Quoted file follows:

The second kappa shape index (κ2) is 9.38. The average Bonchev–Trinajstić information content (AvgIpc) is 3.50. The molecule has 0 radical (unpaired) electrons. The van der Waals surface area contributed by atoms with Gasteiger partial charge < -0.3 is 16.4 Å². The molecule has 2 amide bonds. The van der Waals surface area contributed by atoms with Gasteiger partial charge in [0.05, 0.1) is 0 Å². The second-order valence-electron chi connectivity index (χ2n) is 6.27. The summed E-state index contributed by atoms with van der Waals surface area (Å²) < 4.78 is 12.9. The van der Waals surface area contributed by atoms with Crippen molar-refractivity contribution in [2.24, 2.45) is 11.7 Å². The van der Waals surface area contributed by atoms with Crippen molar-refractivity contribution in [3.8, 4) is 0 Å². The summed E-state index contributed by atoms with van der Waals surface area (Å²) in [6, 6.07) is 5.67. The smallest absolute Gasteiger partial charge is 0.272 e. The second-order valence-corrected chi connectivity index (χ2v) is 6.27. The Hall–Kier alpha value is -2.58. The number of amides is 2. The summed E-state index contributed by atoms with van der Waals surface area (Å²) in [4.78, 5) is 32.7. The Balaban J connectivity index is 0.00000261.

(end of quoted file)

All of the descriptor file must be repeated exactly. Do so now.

The second kappa shape index (κ2) is 9.38. The average Bonchev–Trinajstić information content (AvgIpc) is 3.50. The molecule has 0 radical (unpaired) electrons. The van der Waals surface area contributed by atoms with Gasteiger partial charge < -0.3 is 16.4 Å². The molecule has 2 amide bonds. The van der Waals surface area contributed by atoms with Gasteiger partial charge in [0.05, 0.1) is 0 Å². The second-order valence-electron chi connectivity index (χ2n) is 6.27. The summed E-state index contributed by atoms with van der Waals surface area (Å²) < 4.78 is 12.9. The van der Waals surface area contributed by atoms with Crippen molar-refractivity contribution in [2.24, 2.45) is 11.7 Å². The van der Waals surface area contributed by atoms with Crippen molar-refractivity contribution in [3.8, 4) is 0 Å². The summed E-state index contributed by atoms with van der Waals surface area (Å²) in [6, 6.07) is 5.67. The smallest absolute Gasteiger partial charge is 0.272 e. The second-order valence-corrected chi connectivity index (χ2v) is 6.27. The Hall–Kier alpha value is -2.58. The number of amides is 2. The summed E-state index contributed by atoms with van der Waals surface area (Å²) in [4.78, 5) is 32.7. The Balaban J connectivity index is 0.00000261.